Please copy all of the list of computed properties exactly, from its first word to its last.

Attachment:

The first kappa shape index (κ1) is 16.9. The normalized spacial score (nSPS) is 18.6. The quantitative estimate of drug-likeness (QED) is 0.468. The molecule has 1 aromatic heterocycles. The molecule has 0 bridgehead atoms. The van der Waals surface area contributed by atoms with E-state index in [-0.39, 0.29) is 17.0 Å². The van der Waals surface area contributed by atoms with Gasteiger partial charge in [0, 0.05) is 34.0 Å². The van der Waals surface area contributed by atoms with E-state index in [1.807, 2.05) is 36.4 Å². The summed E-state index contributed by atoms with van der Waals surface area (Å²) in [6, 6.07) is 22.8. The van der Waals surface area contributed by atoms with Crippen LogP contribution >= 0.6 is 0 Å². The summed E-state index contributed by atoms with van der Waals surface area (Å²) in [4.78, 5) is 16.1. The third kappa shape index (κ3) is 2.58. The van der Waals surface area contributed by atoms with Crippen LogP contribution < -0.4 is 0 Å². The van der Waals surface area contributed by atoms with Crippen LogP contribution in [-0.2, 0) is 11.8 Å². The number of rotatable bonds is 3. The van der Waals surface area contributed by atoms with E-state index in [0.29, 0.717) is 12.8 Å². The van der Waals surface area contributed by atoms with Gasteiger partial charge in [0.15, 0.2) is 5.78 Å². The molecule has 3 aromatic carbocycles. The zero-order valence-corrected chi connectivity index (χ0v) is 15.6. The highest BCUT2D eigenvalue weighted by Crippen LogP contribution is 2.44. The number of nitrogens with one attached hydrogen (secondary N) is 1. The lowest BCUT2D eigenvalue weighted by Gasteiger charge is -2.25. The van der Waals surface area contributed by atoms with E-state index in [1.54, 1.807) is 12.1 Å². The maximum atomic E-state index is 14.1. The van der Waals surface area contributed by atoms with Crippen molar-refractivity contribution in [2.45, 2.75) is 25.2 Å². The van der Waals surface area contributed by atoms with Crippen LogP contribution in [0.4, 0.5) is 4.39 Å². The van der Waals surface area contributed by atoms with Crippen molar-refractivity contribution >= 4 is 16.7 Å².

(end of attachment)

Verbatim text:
The first kappa shape index (κ1) is 16.9. The normalized spacial score (nSPS) is 18.6. The quantitative estimate of drug-likeness (QED) is 0.468. The molecule has 1 aromatic heterocycles. The molecule has 0 bridgehead atoms. The van der Waals surface area contributed by atoms with E-state index in [-0.39, 0.29) is 17.0 Å². The van der Waals surface area contributed by atoms with Gasteiger partial charge in [0, 0.05) is 34.0 Å². The van der Waals surface area contributed by atoms with E-state index in [1.807, 2.05) is 36.4 Å². The summed E-state index contributed by atoms with van der Waals surface area (Å²) in [6, 6.07) is 22.8. The van der Waals surface area contributed by atoms with Crippen LogP contribution >= 0.6 is 0 Å². The summed E-state index contributed by atoms with van der Waals surface area (Å²) in [4.78, 5) is 16.1. The third kappa shape index (κ3) is 2.58. The van der Waals surface area contributed by atoms with Crippen LogP contribution < -0.4 is 0 Å². The van der Waals surface area contributed by atoms with Crippen LogP contribution in [-0.2, 0) is 11.8 Å². The number of rotatable bonds is 3. The van der Waals surface area contributed by atoms with E-state index in [0.29, 0.717) is 12.8 Å². The van der Waals surface area contributed by atoms with Gasteiger partial charge in [0.15, 0.2) is 5.78 Å². The molecule has 3 aromatic carbocycles. The zero-order valence-corrected chi connectivity index (χ0v) is 15.6. The highest BCUT2D eigenvalue weighted by Crippen LogP contribution is 2.44. The number of nitrogens with one attached hydrogen (secondary N) is 1. The lowest BCUT2D eigenvalue weighted by Gasteiger charge is -2.25. The van der Waals surface area contributed by atoms with E-state index in [1.54, 1.807) is 12.1 Å². The maximum atomic E-state index is 14.1. The van der Waals surface area contributed by atoms with Crippen molar-refractivity contribution in [2.45, 2.75) is 25.2 Å². The van der Waals surface area contributed by atoms with Crippen LogP contribution in [0.4, 0.5) is 4.39 Å². The van der Waals surface area contributed by atoms with Crippen molar-refractivity contribution >= 4 is 16.7 Å².